• Tired wife
    January 30, 2019 at 10:48 am

    Yes I am my husbands caregiver. OUr lives changed forever after his stroke.My career was affected., he had tremendous needs and then his family was passive aggressive to me. They did not like the change this made for them. I spoke the truth and set boundaries. I tried to keep him safe and be his cheerleader at the same time. He was angry, frustrated due to the aphasia and loss of his independence. Thank God for my family friends and neighbors.
    We were all grieving in our own way. Things are a little better after 2 years but he is still recovering. Not sure whats next . He is in his 40s and there are not a lot of community resources for those in the middle years. Stroke treatment requires more collaboration after discharge. families are left to fend for themselves. They tell you its neuroplasticity. The best resources are other caregivers and stroke survivors who have walked the walk.

  • Cadee
    January 30, 2019 at 2:06 pm

    I have been a caregiver for 17 years. I know my husband is frustrated not being able to talk well, read or write. When I try to help, he gets angry that I won’t let him do it himself. When I don’t help, he gets angry that I won’t help. His new frustration is that I CAN’T REMEMBER WHAT HE HAS FORGOTTEN??????? I am exhausted at the end of the day trying to figure out what he is trying to say. I know Aphasia is a horrible condition and I sympathize with him, but he is very negative and angry most of the time. He seems very self-centered and could care less if I am sick. I really did not expect my retirement years to be like this.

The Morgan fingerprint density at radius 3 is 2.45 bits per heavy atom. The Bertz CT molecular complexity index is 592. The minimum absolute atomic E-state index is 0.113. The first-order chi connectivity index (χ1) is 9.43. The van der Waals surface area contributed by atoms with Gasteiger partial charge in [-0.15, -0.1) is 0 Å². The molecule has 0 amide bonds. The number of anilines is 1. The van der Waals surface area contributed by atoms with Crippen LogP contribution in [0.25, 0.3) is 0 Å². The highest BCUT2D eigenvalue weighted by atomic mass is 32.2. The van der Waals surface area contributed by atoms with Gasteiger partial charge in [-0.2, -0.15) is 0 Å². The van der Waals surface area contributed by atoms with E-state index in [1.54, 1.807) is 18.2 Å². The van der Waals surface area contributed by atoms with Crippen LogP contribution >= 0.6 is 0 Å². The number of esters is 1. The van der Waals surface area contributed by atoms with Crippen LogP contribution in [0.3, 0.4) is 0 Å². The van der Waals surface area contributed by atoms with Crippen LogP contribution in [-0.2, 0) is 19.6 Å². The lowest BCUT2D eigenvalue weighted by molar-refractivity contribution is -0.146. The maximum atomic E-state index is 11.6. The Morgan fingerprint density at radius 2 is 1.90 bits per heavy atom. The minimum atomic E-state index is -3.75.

• Angela
    March 14, 2019 at 8:14 pm

    I am the main caregiver for my Mother who has had Aphasia since her stroke in 2015. I understand her better than anyone but that also makes me the person to translate at Dr. Appointments or even at a drive up window. She gets frustrated if I don’t call her every day, even though I work a full time very busy retail job and she will call me first for even the smallest request. There are many things that contribute to this but I feel that I am the only person readily available. She has 2 amazing Sisters who have taken on taking care of her finances and help with medical things and without them I would not be able to get through the frustration. Mom just had a second stroke and has lost more words but is now even more emotional and easily upset. This step backwards will be a huge challenge and also she will be dealing with her Mother’s death who is in the last stages of Dementia and her life. I certainly empathize with all caregivers who take on this role in any form and you are all Angels!

  • Cyndi
    April 26, 2019 at 10:04 am

    My partner is 55 suffered a double stroke a little over a month ago, and has both expressive and receptive aphasia. His physical abilities are not effected but his ability to communicate and understand is. I feel like I have lost the man I have been with when he had the stroke. His family has plenty of opinions but no one is willing to do the work. He is frustrated, angry, and thinks I am not listening to him…as if Im the only one who has issue understanding him. His pride is a huge factor…I find myself telling him, it isnt my fault that you had a stroke, nor is it my fault there are words being used I do not understand. We have always treated one another with kindness, compassion and without judgement…I do not know this person…and my heart is breaking.